11-year-old Ruby Weiner has volunteered since she was a small child, but it’s her current service that is nourishing bodies and minds in her community, stepping up to meet true need during the COVID-19 pandemic.
As food insecurity amongst families with children tripled nationwide at the start of the pandemic, Ruby established Ruby’s Little Food Pantries. Volunteering to feed her own greater community, the Ridgefield, Connecticut student is filling the gap to helping hungry families and is inspiring community service in the process.
Points of Light spoke with Ruby and her mother, Patty, about her volunteerism.
What inspires you to volunteer?
Ruby: People sometimes need help. I’m inspired because there’s a need and it’s good to help.
Describe your volunteerism with Ruby’s Little Food Pantry.
Ruby: The one free standing food pantry we had in our community was being relocated, so we raised enough money from a grant and community donations to build five little food pantries to fill that need. With help from a local construction company, I designed, built and installed the food pantries. I organize food drives to keep the food pantries replenished for anyone, from any town, who is in need. People can also donate directly to the pantry. The most common items donated are pasta, canned foods and rice.
You volunteer with your mom. How does that make you feel?
Ruby: She supports me and we’re supporting each other when we volunteer. It makes me happy because if I didn’t have somebody to volunteer with, I don’t think it would be as fun.
How is your service positively impacting your community?
Patty: We’d always seen food fly off the shelf at the previous food pantry, and it bothered Ruby to think it was being relocated. Each little food pantry is designed to hold canned and non-perishable food, baby food jars, diapers, wipes and “Birthday Cake Boxes.” Ruby had asked me, “If people can’t buy their own food, how are they going to have food for their own children and birthdays?” So we offer pantry items to make a birthday cake including a tin, frosting, cake mix, candles and napkins.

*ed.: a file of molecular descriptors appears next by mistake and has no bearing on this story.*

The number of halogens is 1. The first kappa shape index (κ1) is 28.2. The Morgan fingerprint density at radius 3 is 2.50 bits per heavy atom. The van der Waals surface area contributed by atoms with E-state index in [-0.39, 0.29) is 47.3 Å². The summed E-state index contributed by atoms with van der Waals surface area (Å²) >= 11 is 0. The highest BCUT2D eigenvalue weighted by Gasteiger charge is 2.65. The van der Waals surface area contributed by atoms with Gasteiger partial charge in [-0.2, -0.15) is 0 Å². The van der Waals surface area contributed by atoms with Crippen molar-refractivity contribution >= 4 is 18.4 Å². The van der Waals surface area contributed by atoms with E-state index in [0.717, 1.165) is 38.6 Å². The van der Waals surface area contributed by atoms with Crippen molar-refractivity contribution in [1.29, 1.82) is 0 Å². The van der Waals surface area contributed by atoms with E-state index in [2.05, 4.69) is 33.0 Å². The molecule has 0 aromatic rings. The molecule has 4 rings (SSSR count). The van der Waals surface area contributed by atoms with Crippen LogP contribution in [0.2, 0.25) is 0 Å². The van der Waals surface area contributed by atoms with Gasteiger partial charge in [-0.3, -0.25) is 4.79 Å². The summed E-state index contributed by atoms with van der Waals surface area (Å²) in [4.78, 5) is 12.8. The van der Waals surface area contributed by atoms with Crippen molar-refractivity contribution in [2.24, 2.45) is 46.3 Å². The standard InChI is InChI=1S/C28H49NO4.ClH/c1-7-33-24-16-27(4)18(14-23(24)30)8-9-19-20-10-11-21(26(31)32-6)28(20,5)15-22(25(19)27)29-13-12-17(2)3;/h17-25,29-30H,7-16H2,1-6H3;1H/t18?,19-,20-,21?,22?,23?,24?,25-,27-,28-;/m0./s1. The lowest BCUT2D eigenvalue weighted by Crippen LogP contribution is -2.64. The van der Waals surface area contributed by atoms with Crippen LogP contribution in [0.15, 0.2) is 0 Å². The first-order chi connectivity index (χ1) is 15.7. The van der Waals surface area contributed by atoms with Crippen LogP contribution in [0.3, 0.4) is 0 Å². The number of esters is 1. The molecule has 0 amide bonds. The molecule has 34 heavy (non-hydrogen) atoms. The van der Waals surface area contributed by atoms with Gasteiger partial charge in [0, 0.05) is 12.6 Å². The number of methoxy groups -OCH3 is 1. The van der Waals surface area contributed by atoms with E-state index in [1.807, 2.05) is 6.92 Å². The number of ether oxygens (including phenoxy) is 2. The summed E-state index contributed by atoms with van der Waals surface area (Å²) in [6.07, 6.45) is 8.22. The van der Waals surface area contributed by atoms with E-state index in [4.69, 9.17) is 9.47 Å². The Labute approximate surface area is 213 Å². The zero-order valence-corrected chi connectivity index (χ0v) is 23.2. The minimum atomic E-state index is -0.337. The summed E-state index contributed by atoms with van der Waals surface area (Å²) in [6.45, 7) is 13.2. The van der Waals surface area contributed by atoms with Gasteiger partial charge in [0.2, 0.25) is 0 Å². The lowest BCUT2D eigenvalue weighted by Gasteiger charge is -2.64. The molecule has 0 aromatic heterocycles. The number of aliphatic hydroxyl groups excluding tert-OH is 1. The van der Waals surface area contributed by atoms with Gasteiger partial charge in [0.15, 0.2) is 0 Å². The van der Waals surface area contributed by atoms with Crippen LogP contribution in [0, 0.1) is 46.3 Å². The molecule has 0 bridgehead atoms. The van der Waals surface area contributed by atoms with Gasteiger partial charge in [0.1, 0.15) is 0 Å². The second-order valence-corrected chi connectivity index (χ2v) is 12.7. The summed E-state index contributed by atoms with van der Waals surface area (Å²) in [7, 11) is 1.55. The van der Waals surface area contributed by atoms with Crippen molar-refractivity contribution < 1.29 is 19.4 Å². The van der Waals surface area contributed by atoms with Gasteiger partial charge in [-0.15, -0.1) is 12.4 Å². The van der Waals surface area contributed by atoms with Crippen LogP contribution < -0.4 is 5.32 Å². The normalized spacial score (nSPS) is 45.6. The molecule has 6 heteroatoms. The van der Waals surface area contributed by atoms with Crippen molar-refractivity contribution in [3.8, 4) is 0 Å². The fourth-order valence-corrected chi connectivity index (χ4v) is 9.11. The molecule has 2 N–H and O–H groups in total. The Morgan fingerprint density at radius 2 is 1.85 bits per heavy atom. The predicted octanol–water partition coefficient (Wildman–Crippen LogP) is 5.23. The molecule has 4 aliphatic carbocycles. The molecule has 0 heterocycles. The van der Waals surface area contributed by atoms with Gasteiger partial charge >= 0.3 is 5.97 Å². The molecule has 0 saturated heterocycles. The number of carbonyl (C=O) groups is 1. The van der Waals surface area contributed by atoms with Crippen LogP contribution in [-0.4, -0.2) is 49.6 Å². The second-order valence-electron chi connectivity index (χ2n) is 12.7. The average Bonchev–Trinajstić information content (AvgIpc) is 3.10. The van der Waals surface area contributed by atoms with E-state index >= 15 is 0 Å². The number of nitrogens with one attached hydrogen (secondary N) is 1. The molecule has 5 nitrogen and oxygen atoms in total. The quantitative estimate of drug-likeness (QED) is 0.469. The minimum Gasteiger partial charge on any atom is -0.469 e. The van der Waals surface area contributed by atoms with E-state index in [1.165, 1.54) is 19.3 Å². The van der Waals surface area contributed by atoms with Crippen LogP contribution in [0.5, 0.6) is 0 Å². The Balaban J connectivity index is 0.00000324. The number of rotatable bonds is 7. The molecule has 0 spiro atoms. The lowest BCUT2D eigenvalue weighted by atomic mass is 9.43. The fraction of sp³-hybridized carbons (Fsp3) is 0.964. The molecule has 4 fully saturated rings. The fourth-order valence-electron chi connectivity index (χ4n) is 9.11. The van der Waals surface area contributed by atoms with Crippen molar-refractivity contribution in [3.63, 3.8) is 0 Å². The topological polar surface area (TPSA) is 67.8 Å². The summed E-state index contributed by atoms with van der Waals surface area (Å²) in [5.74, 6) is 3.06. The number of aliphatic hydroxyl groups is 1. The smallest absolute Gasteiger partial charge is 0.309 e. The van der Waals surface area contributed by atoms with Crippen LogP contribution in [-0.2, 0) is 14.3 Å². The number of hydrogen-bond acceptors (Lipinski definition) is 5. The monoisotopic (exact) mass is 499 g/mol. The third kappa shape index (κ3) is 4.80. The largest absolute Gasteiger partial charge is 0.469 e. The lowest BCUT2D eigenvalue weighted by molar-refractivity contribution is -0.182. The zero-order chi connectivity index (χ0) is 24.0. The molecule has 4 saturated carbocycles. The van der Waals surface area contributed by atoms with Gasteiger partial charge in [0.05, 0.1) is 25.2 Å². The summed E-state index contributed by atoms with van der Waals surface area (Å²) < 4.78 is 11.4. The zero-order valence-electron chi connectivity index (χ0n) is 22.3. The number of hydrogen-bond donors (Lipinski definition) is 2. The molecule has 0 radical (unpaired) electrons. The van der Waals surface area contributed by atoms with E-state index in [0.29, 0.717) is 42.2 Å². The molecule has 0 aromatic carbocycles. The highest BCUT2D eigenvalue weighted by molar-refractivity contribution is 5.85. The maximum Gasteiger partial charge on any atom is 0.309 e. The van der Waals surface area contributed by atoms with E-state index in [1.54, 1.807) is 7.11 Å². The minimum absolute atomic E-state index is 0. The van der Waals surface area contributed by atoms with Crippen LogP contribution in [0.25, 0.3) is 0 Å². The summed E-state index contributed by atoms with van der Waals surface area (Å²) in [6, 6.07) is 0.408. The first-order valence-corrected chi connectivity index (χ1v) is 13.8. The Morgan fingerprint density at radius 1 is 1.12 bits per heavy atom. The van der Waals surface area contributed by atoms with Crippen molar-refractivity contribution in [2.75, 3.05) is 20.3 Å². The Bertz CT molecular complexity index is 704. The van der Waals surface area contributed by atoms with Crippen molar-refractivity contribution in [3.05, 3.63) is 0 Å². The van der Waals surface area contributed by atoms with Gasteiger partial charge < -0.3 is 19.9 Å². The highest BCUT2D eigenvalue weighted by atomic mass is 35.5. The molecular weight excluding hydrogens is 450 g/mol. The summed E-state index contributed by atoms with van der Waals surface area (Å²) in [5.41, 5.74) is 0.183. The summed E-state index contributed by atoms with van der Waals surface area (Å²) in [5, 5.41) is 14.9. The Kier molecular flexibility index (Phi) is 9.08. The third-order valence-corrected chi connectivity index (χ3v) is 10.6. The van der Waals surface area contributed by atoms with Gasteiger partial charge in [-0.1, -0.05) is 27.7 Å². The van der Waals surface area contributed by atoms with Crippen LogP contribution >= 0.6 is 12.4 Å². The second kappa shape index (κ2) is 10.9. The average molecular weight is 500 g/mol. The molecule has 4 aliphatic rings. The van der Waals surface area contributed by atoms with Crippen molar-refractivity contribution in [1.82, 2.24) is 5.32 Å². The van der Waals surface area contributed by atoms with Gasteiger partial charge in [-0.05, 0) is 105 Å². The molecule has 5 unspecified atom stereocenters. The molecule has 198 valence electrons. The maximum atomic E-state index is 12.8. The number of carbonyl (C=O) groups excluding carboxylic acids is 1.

Share one personal story with me from your volunteerism.
Ruby: I’m working on a project now to establish another food pantry in a different community, and we surveyed people to ask what they wanted in a pantry. A lot of people said it was such a great idea, and thanked us. That made me feel really good, because now I really know people want this service, and my volunteerism will be cherished.
Your volunteerism isn’t limited to your little food pantries. Explain.
Ruby: I first joined my mom to volunteer in 1st grade, and have been volunteering ever since, at organizations including: Ridgefield Girl Scouts, GSofCT, National Charity League (NCL) Nutmeg Chapter’s ROAR/Ridgefield Operation for Animal Rescue, National Charity League, Family and Children’s Aid, Meals on Wheels of Ridgefield CT, Scott Hamilton Cares Foundation – Sk8 to Elimin8 Cancer, Dress for Success Mid-Fairfield County and Ben’s Bells.
Explain how Ruby’s service inspires others.
Patty: It’s really important to empower children. If more kids understood their community though their parents, I think that there could be more of a call to action to help. We have a call to action that empowers children and helps to feed community members. Ruby’s Girl Scout and school friends have contributed to this project.
What’s been the most rewarding part of your service?
Ruby: It’s rewarding to hear about, or see people donate to help others.
When you’re not busy with school or volunteering, what do you do for fun?
Ruby: I figure skate six days a week.
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